to convince Russia to join BLACKSEAFOR (BSF).  Moscow had 
been reluctant to place its vessels under the command of 
others during BLACKSEAFOR activations.  The Russians' 
agreement to do so was a first for the Russian Navy.  When 
they were considering participation in BSH, the information 
sharing elements concerned them.  Finally, the Turks 
convinced them to join.  Throughout this process, the 
Russians were learning the NATO concepts and vocabulary the 
Turks use, contributing to the broader Russian-NATO 
relationship.  But while Russia was becoming more comfortable 
with NATO, it was still wary of the Alliance's intentions. 
He argued that as Russia became more confident in its 
relationship with NATO, it would be open to more engagement 
by the Alliance and regional Allies.  He noted Russia's 
acceptance of foreign observers for the next BSF activation 
ceremony as a significant step.  He predicted that Russia 
might accept the deployment of foreign observers to 
participating ships in 2006.  This step-by-step approach 
would eventually lead to Russian acceptance of NATO 
activities in the Black Sea. 
 
7. (C) Gurdeniz added that with 10,000 Russian flagged 
vessels transiting the Turkish Straits every year together 
with the threat of Chechen terrorism, Russia's cooperation on 
maritime security was essential for Turkey.  Turkey had no 
objection to US activities in the Black Sea that conformed 
with the Montreux Convention, but believed a formal NATO 
presence would bring to an end Russia's cooperation.  This in 
turn would increase the risk to shipping through the Straits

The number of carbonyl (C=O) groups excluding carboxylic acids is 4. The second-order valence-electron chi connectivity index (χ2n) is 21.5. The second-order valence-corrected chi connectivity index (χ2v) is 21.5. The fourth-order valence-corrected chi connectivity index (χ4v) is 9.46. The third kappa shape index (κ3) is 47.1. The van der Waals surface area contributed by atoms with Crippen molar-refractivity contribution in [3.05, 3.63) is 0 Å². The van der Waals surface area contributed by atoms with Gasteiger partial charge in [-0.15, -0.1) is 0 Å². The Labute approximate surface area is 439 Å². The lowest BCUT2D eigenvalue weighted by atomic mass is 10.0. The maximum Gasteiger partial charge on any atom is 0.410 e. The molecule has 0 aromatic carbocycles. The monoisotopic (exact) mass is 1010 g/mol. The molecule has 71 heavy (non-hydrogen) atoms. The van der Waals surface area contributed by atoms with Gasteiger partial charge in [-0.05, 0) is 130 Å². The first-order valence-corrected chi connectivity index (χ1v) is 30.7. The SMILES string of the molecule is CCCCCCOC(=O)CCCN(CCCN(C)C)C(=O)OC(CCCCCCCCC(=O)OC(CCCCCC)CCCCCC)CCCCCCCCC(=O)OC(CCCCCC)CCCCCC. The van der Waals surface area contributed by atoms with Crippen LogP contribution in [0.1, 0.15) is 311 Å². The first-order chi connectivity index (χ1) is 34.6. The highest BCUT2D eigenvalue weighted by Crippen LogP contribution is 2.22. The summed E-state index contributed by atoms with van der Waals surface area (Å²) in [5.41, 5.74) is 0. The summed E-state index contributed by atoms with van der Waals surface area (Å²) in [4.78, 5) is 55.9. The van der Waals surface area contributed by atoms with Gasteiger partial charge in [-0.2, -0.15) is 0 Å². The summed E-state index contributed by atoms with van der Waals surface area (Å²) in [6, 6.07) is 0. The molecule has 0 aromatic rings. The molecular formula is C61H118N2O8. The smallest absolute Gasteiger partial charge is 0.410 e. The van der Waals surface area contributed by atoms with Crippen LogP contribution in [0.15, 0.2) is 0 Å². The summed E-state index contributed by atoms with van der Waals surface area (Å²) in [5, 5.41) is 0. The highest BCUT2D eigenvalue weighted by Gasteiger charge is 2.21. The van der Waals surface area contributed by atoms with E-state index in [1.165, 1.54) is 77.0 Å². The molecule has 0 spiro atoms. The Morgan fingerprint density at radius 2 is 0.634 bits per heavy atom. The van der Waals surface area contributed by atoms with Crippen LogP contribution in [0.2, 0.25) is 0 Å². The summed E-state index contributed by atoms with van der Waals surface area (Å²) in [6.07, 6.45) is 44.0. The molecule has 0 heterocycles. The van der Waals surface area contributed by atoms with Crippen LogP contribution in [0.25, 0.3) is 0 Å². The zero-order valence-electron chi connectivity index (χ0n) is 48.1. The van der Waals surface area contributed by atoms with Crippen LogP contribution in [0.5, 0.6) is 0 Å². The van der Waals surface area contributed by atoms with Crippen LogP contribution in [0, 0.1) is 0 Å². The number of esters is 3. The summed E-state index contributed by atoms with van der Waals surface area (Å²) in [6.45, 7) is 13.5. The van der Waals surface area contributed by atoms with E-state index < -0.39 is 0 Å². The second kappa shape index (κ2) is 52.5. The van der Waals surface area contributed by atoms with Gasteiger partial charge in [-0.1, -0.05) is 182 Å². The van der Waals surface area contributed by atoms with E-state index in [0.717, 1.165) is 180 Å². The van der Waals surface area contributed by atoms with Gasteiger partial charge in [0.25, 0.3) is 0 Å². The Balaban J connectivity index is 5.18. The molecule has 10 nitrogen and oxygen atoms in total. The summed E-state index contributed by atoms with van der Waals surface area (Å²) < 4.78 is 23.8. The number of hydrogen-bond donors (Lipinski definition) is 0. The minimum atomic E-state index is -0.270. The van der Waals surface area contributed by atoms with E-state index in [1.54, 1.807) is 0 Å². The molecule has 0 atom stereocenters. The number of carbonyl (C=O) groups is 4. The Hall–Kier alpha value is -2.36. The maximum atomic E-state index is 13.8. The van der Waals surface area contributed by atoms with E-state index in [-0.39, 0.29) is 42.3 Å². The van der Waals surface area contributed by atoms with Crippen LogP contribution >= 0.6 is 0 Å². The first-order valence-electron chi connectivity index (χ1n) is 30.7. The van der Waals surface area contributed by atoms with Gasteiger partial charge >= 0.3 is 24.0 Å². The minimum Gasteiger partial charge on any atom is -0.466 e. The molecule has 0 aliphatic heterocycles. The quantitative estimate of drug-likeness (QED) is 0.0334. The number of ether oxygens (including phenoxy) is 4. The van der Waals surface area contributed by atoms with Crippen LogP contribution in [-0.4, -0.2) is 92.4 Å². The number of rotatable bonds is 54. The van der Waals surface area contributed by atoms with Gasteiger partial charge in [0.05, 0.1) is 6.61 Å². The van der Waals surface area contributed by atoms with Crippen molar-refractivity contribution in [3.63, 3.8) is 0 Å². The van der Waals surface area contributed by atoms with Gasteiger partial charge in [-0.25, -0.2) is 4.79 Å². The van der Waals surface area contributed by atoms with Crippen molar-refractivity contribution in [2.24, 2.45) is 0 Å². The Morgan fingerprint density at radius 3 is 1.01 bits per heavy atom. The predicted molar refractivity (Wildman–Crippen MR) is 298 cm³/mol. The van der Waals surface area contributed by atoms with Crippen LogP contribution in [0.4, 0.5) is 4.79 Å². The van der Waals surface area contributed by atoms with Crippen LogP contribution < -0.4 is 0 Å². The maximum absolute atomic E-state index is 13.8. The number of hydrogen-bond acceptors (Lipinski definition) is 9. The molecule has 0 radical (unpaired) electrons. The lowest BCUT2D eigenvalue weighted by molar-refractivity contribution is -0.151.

-- an important international energy corridor that passes 
through the heart of Istanbul. 
8. (C) After Gurdeniz's departure, Ceylan confided that 
another possible reason for Sagdic's defiant tone was the 
deep frustration the Turkish Navy felt towards Romania.  The 
navy-to-navy relationship is fine, with the Romanian navy 
requesting and receiving considerable assistance from their 
Turkish colleagues in support of Romania's participation in 
OAE.  However, the Turks believe Romania's political 
leadership is blocking their navy's greater participation in 
regional Black Sea efforts, instead pressing for NATO to rush 
into the region. 
 
9. (C) Comment: Sagdic's reported comments do represent 
Turkish policy regarding the here and now.  They do not, 
however, reflect what both civilian and military officials at 
all levels tell us in Ankara are Turkey's long-term goals for 
the region.  While the Turks are proud of their creations in 
the Black Sea -- BSF and BSH -- and want to preserve their 
leadership role, they also have a genuine desire to keep 
Russia positively engaged in cooperative maritime security. 
We are hopeful that the consultations between NATO's Maritime 
Component Command Naples and the Turkish Navy (ref b) will 
improve the transparency of BSH and make the Turks' 
profession of its "NATO affiliation" closer to a reality. 
End comment. 
MCELDOWNEY